The Intel Ultrabook Platform – New Competition for MacBook Air

Apple has had tremendous success with their MacBook Air line of ultra-thin, ultra-light, “take-anywhere” laptops. Over the years, Apple’s competition has struggled to compete in this market segment. Many manufacturers released their own variants of slim, lightweight notebooks, only to see them fail to command any market share.

Well, Intel plans to change all that. Instead of leaving it up to each manufacturer to design an ultra-light notebook around their low-power chips, Intel has released an entire notebook platform, tightly integrated with features designed to attract customers to the new technology. It’s called the Intel Ultrabook Platform.

Rapid Start Technology

One of the nice features of the MacBook Air is it’s ability to start up quickly. Intel has built this technology into the platform to allow devices to start up in seconds. This also saves on battery life, since the system draws very little power when the notebook is in standby mode. Intel claims an average of 5-6 seconds from hibernate to power on. And it can stay in this new hibernation mode for about 30 days.

Smart Response Technology

While the MacBook Air relies solely on a solid-state drive for data storage, Intel has implemented a unique feature to use traditional hard drives for primary storage, and SSD storage for your most frequently accessed files. They call this Smart Response Technology. Everything you use most frequently will be stored on the SSD drive for ultra-fast performance, all seamlessly and transparent to you, the user.

Smart Connect

With Smart Connect Technology, your social networks, email and apps are automatically updated, even while the system is in sleep mode. When you open the notebook cover, your email and Facebook feed is already up to date and ready for you to see. The technology actually wakes the system up momentarily to update your apps, then puts it back to sleep, saving on battery life.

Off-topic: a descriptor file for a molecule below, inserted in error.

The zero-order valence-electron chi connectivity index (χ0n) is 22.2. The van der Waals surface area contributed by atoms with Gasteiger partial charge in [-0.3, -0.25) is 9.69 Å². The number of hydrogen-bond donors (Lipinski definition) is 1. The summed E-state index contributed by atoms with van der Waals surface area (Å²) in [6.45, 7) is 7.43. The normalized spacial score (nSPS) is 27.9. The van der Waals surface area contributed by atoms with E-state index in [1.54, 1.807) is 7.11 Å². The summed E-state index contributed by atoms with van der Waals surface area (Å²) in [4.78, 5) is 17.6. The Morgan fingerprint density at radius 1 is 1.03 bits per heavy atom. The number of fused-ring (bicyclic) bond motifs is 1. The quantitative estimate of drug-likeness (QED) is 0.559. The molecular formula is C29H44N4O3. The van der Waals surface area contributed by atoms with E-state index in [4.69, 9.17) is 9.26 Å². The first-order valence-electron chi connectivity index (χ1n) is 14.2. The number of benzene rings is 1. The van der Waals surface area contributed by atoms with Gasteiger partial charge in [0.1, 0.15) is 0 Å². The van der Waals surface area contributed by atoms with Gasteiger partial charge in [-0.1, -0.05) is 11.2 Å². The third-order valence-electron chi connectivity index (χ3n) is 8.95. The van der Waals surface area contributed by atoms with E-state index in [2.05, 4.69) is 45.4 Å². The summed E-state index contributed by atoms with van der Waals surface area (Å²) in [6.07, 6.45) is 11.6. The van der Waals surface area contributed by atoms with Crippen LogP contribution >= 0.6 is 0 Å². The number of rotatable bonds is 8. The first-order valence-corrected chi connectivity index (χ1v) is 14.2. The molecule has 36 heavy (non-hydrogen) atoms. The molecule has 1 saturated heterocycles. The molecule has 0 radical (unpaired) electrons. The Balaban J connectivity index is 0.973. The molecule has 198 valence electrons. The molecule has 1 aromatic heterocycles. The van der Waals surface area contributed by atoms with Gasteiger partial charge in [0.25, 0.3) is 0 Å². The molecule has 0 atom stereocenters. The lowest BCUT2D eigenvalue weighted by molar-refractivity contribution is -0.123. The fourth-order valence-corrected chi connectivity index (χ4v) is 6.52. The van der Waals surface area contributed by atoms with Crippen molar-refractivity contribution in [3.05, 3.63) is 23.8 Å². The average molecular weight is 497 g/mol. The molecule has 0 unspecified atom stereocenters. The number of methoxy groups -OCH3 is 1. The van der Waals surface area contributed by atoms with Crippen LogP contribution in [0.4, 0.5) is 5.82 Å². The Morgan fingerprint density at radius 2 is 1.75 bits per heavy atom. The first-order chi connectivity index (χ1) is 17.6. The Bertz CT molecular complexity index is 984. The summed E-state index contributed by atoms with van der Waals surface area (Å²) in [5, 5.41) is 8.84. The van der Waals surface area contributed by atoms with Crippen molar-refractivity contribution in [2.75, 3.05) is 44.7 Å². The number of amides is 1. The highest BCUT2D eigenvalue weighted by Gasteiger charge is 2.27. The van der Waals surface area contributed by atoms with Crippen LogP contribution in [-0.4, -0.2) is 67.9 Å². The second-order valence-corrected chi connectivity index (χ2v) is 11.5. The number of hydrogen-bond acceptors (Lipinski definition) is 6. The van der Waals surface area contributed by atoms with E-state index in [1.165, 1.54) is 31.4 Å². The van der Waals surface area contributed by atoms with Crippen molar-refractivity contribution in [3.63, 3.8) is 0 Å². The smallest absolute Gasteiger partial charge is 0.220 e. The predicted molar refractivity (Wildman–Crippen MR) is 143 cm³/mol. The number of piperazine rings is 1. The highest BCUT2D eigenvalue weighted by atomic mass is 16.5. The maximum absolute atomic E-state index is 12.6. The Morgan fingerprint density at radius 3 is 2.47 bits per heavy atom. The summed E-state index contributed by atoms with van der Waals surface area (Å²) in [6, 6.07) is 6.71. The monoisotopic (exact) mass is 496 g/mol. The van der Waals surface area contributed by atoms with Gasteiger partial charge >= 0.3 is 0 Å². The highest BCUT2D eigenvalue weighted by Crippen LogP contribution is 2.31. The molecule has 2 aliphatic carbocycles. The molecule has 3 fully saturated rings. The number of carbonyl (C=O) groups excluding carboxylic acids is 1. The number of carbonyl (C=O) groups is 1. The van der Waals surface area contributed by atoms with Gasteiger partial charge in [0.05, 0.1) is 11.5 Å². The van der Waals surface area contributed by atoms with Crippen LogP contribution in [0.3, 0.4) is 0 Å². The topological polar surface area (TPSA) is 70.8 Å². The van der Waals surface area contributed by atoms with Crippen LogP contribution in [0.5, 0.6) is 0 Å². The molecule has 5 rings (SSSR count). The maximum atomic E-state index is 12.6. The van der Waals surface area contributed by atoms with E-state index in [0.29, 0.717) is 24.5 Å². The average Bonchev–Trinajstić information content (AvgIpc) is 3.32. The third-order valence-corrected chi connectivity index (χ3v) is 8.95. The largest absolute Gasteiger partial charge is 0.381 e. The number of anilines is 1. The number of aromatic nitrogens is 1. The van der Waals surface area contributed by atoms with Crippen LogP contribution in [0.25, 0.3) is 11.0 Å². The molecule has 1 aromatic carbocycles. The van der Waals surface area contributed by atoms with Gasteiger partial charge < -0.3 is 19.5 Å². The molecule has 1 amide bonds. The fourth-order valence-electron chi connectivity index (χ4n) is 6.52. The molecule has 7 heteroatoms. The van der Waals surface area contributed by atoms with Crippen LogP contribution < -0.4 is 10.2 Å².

Anti-Theft Technology and Identity Protection Technology

More and more people are concerned about personal security and identity theft. As we embrace mobile technology, the risk of loss of private information grows considerable, since we store so much of this information on these devices, whether it’s a cell phone, a tablet, or a notebook. Intel’s data claims that a laptop is stolen every 53 seconds. With the new Intel Anti-Theft technology on your laptop, should it get lost or stolen, it can be remotely disabled so that it will no longer function until you reactivate it. The system becomes completely un-bootable since the technology is built into the processor and is active the moment power is turned on. It’s not a part of the operating system, so it can be bypassed by a hacker. It even detects suspicious behavior such as excessive login attempts and will activate itself automatically. And Intel’s new Identity Protection Technology works hand-in-hand with IPT-enabled websites and a unique key built into your Intel system that uniquely identifies you. When you access an IPT-enabled website such as online banking and shopping sites, the technology instantly recognizes your PC, in addition to requiring you to enter a standard username and password. This is an added defense against identity theft and monetary loss.

Time will tell if this new Intel platform will enable PC manufacturers to gain some market-share in this segment. Will end-users embrace this new technology and see it as a true alternative to the MacBook Air? We welcome your comments!

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